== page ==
The intention is for Behind the Curtain to continue in some form, though I’m flexible as to what form it might take. Rather than have a fixed idea of programmes and projects I’d rather respond to the specific context here in the Borders, taking screenings to locations where there’s a shared interest in all the possibilities of an eclectic, feminist cinema.

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My week in film: Iberodocs, Green Room and a Captain America movie

After a hiatus shaped like Alchemy Film and Moving Image Festival (which I produced), my viewing journal returns with a typical mix of artistic expression and popcorn nonsense. On Wednesday night the third edition of Iberodocs – Scotland’s only dedicated documentary festival and a celebration of Ibero-American cinema – opened at Filmhouse in Edinburgh to a packed audience. Begun as a way to showcase the work of Spanish, Portuguese and Latin-American filmmakers, Iberodocs has quickly developed a dedicated audience, supportive sponsors and a robust and carefully selected programme of films. A lively and welcoming reception at Traverse bar preceded the opening film, Gabo: The Creation of Gabriel Garcia Márquez, a sincere and affectionate biography of the Nobel prize-winning author of One Hundred Years of Solitude. Directed by Justin Webster, the film brings together interviews with Márquez’s friends (Gerald Martin, his biographer; Plinio Apuleyo Mendoza, writer and Bill Clinton no less), peers, family and inspired writers (Juan Gabriel Vásquez), to reflect on the extraordinary life and politics of one the world’s most celebrated literary talents.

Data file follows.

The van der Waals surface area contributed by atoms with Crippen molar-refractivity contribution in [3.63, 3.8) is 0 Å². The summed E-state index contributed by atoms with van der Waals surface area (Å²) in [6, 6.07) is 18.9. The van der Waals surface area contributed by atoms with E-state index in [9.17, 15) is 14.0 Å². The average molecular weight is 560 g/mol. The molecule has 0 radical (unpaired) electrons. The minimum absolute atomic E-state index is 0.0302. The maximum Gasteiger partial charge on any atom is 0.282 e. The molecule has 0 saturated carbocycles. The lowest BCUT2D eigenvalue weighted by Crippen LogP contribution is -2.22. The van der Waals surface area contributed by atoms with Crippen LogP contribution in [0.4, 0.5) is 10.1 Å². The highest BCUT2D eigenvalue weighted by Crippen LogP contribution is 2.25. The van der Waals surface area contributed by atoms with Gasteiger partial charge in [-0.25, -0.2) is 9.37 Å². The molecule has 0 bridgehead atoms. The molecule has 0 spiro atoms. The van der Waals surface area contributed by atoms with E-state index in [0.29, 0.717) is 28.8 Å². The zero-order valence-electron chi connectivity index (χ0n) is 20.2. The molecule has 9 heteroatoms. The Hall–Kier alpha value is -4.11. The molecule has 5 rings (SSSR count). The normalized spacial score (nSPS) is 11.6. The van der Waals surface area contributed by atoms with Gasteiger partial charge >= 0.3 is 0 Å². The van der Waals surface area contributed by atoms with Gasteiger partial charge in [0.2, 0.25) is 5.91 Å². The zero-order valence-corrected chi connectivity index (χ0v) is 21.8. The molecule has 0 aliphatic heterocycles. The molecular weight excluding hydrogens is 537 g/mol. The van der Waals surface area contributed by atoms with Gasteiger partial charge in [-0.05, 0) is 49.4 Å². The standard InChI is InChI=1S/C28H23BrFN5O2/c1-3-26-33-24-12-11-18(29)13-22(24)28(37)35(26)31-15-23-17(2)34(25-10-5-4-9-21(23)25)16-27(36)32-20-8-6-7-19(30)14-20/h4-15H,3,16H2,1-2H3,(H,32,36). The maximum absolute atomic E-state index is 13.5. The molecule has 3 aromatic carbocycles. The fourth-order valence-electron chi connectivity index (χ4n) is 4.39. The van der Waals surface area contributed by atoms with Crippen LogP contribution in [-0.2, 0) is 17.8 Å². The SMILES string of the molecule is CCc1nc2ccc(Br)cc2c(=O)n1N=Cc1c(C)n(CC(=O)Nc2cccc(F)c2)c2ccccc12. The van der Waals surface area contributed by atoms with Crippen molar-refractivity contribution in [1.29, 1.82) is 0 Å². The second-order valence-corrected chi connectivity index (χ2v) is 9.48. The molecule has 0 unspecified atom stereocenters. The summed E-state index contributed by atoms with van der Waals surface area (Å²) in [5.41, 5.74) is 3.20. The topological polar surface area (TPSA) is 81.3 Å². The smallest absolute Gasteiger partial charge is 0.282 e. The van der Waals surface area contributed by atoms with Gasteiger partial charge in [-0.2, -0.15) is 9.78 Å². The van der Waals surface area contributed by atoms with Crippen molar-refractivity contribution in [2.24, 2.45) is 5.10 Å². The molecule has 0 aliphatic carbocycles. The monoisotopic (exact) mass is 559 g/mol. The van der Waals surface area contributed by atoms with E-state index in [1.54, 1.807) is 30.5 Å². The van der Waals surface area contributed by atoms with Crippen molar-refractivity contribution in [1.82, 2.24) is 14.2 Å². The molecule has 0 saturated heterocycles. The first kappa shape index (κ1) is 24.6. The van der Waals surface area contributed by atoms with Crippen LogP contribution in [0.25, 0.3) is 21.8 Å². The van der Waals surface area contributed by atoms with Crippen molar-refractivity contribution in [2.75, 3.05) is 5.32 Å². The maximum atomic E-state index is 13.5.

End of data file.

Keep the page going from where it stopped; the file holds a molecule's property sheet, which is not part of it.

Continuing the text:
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A young Gabriel Garcia Marquez

Relying mostly on talking heads interviews, archive and television footage, Gabo chronicles the writer’s early life, student days, journalistic career, romances, his great friendship with Fidel Castro, which seemed to run counter to his anti-communist politics, and is most engaging in the use of interviews with the man himself, which demonstrate his sharp wit and idiosyncratic perspective on life. On receiving the Nobel prize for literature, a journalist asks him, “is this the greatest moment of your life?” to which Márquez replies, “No, that was the day I was born.” Such moments go some way to answer the film’s central question; how did a boy who was born into poverty grow up to be a writer ‘who won the hearts of millions?’ Márquez’s charisma, dedication, and importantly, self-belief emerge as the defining characteristics that allowed the author to have such an impact.